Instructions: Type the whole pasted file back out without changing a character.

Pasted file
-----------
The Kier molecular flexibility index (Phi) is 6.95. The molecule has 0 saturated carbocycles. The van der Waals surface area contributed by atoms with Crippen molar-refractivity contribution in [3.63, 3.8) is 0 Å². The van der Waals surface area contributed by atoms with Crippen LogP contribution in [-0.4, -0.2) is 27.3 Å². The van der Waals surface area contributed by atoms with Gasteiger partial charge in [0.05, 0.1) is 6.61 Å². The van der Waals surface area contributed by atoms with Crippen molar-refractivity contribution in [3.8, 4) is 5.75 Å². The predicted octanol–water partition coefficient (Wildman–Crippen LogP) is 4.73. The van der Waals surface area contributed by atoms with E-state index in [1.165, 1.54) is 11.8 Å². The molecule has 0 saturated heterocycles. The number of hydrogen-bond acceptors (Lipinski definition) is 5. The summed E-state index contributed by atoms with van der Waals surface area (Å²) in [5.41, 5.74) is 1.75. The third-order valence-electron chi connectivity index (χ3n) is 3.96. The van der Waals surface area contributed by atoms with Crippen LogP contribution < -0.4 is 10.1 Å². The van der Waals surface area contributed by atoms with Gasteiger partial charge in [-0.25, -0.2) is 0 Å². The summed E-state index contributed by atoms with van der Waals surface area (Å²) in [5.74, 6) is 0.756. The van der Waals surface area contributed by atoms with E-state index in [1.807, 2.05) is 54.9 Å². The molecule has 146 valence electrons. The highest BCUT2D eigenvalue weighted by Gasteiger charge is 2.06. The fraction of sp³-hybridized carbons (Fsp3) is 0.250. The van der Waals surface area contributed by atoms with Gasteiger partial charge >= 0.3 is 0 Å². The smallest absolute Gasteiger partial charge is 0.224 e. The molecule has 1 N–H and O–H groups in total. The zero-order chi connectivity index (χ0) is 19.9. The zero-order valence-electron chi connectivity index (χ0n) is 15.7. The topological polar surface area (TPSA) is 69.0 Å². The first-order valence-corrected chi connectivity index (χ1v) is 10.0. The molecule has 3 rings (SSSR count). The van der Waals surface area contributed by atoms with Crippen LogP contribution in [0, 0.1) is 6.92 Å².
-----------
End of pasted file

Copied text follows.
The Kier molecular flexibility index (Phi) is 6.95. The molecule has 0 saturated carbocycles. The van der Waals surface area contributed by atoms with Crippen molar-refractivity contribution in [3.63, 3.8) is 0 Å². The van der Waals surface area contributed by atoms with Crippen LogP contribution in [-0.4, -0.2) is 27.3 Å². The van der Waals surface area contributed by atoms with Gasteiger partial charge in [0.05, 0.1) is 6.61 Å². The van der Waals surface area contributed by atoms with Crippen molar-refractivity contribution in [3.8, 4) is 5.75 Å². The predicted octanol–water partition coefficient (Wildman–Crippen LogP) is 4.73. The van der Waals surface area contributed by atoms with E-state index in [1.165, 1.54) is 11.8 Å². The molecule has 0 saturated heterocycles. The number of hydrogen-bond acceptors (Lipinski definition) is 5. The summed E-state index contributed by atoms with van der Waals surface area (Å²) in [5.41, 5.74) is 1.75. The third-order valence-electron chi connectivity index (χ3n) is 3.96. The van der Waals surface area contributed by atoms with Crippen LogP contribution < -0.4 is 10.1 Å². The van der Waals surface area contributed by atoms with Gasteiger partial charge in [-0.25, -0.2) is 0 Å². The summed E-state index contributed by atoms with van der Waals surface area (Å²) in [5.74, 6) is 0.756. The van der Waals surface area contributed by atoms with E-state index in [1.807, 2.05) is 54.9 Å². The molecule has 146 valence electrons. The highest BCUT2D eigenvalue weighted by Gasteiger charge is 2.06. The fraction of sp³-hybridized carbons (Fsp3) is 0.250. The van der Waals surface area contributed by atoms with Gasteiger partial charge >= 0.3 is 0 Å². The smallest absolute Gasteiger partial charge is 0.224 e. The molecule has 1 N–H and O–H groups in total. The zero-order chi connectivity index (χ0) is 19.9. The zero-order valence-electron chi connectivity index (χ0n) is 15.7. The topological polar surface area (TPSA) is 69.0 Å². The first-order valence-corrected chi connectivity index (χ1v) is 10.0. The molecule has 3 rings (SSSR count). The van der Waals surface area contributed by atoms with Crippen LogP contribution in [0, 0.1) is 6.92 Å².